When it comes to mortgages, there are two basic options for homeowners to consider: fixed rate and variable rate mortgages. A fixed rate mortgage is pretty straightforward. You negotiate the interest rate you’ll pay your financial institution and it’s locked in for the duration of the mortgage period - typically five years. If interest rates go up or down, your mortgage payment stays the same. But what happens to your payments if you have a variable rate mortgage and interest rates change?

The Short Answer: It Depends

Every time you make a bi-weekly or monthly mortgage payment, a portion of the money goes towards paying down the principal and a portion is taken off as interest. At the beginning of your mortgage amortization period, the majority of the payment goes towards interest. As you pay off the principal owed over time, the ratio skews to less interest and a higher percentage towards principal, as shown using a mortgage calculator.

With a closed variable rate mortgage, your regular payment remains the same regardless of whether or not interest rates change. If interest rates go up, the portion of your payment that goes towards interest, however, will increase, meaning it will take longer to pay down the principal. On the other hand, if rates go down, you’ll be paying more principal and less interest with every payment.

The one exception is in the case that interest rates rise to the point that your payment doesn’t cover the interest portion of the payment (known as the “trigger rate”). In this situation, your lender will either increase your payment amount or require you to make supplementary payments to cover the difference.

With an open variable rate mortgage, your mortgage payment will increase or decrease as rates change so that the interest–principle ratio remains the same. The downside here is that if interest rates climb sharply, homeowners may have difficulty covering higher mortgage payments.

Variable Rate Variables

The obvious advantage with variable rate mortgages is that, at least initially, the interest rate is lower than with fixed rate mortgages. At the current time (mid-August), the lowest five-year fixed mortgages on the market are just under 2.4%, while the lowest five-year variable rate is 1.95%.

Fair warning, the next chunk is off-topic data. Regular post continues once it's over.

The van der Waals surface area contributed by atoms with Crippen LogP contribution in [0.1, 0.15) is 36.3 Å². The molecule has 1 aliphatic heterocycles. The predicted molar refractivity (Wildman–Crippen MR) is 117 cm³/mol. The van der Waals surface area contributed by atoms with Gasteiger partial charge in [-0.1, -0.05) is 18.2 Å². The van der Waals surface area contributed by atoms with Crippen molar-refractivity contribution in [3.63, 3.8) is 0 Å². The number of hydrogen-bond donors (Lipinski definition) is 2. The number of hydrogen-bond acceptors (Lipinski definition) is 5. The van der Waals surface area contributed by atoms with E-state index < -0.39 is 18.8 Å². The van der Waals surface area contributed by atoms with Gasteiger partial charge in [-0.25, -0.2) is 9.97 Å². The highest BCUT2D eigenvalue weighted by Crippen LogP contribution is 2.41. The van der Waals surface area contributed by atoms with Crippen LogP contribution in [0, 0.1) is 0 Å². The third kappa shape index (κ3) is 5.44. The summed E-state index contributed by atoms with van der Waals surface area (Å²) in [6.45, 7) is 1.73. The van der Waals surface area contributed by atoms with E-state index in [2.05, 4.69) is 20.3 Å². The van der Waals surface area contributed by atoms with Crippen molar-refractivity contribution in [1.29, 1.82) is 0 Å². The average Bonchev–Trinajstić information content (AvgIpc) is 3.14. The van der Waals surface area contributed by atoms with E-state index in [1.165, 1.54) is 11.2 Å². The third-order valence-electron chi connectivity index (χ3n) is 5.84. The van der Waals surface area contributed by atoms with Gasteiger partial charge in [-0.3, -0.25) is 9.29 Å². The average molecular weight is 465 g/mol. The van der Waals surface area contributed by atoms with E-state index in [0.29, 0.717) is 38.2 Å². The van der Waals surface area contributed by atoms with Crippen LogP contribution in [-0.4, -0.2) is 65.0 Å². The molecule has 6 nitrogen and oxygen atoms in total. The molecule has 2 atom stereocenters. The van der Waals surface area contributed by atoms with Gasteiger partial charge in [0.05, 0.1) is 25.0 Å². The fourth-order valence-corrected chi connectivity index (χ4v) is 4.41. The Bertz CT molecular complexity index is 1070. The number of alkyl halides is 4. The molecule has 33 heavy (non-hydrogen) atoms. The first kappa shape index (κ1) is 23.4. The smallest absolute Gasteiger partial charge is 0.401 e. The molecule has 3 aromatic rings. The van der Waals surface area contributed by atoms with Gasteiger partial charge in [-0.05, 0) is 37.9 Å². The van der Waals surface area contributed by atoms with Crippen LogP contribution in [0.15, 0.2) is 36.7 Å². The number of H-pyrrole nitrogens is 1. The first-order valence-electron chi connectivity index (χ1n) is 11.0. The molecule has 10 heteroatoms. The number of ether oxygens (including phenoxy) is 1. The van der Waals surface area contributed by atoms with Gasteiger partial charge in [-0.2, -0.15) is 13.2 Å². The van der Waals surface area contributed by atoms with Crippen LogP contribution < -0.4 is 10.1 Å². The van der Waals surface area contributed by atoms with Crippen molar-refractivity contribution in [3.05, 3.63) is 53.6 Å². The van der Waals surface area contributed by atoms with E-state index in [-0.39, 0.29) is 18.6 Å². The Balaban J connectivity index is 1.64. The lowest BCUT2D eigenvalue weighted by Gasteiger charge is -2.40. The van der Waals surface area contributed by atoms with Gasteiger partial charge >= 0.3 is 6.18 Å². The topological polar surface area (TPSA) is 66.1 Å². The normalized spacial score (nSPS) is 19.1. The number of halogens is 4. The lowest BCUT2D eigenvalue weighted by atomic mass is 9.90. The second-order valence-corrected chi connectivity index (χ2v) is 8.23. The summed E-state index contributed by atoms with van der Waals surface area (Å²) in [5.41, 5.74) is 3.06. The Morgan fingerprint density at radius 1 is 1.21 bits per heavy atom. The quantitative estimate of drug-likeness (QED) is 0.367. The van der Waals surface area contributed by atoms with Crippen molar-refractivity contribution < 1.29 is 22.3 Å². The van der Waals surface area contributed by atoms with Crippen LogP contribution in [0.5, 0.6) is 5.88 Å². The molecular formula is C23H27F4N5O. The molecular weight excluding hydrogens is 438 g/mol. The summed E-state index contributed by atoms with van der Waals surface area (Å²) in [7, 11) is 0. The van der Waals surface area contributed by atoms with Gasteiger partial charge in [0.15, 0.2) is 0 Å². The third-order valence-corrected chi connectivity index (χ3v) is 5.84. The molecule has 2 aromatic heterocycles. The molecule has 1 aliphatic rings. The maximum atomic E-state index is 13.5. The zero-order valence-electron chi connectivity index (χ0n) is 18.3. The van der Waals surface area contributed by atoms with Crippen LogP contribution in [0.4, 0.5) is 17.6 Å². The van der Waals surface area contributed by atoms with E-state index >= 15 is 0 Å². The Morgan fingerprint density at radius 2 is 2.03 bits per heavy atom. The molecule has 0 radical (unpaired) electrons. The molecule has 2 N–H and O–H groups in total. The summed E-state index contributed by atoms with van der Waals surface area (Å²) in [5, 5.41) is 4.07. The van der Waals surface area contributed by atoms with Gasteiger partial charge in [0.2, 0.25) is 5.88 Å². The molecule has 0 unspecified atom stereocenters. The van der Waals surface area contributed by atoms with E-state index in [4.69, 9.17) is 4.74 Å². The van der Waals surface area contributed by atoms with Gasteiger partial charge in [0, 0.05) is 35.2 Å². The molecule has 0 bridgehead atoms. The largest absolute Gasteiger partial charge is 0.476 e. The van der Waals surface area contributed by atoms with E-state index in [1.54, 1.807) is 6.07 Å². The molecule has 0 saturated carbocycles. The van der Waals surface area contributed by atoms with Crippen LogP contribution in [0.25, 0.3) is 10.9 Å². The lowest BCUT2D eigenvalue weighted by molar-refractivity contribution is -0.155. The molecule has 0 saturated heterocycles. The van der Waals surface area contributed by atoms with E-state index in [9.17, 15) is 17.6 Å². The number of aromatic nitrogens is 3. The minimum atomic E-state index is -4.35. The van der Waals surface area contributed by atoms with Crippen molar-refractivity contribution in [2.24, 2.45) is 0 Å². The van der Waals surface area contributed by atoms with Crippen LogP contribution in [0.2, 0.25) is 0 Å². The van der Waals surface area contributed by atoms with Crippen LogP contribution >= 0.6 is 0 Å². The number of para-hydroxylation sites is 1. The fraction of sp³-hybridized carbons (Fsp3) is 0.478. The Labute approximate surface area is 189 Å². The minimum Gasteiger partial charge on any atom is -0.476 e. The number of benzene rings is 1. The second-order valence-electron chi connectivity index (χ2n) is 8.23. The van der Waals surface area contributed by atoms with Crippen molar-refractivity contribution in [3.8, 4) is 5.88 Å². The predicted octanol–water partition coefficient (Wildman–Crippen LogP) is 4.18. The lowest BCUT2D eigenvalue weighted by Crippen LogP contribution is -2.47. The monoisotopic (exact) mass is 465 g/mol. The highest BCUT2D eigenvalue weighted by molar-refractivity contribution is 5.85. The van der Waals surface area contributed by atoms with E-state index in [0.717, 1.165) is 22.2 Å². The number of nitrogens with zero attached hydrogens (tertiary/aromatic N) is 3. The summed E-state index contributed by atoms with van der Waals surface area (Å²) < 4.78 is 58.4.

With the big five banks, the difference between posted fixed and variable rates can be as much as two percentage points. In short, with a variable rate you’re gambling that interest rates will stay low long enough that you come out ahead.

But there are some other caveats to keep in mind with variable rate mortgages. For one, variable rate mortgages typically come with fewer prepayment privileges, limiting your ability to pay your mortgage off faster.

Lenders will also typically remind buyers that they can “convert” their variable rate to a fixed one at any time if they start to get nervous about rising rates. But remember that if you do that, it will be at the rate at the time you convert – possibly higher than when you shopped around for that mortgage – and the bank will not offer you any discount on their posted rate.

Got any questions for Allan on variable rate mortgages? Let us know in the comments below!

Allan Britnell

Toronto-based freelancer Allan Britnell is an award-winning writer with nearly 20 years’ experience. He covers a diverse range of topics, including DIY and professional home renovation projects, nature and the environment, small business, personal finance, and family and health issues. He is also the managing editor of Renovation Contractor, the publication written for small- and medium-sized contracting and custom home building companies. He lives in Toronto with his wife, two daughters, and their dog, Oscar.

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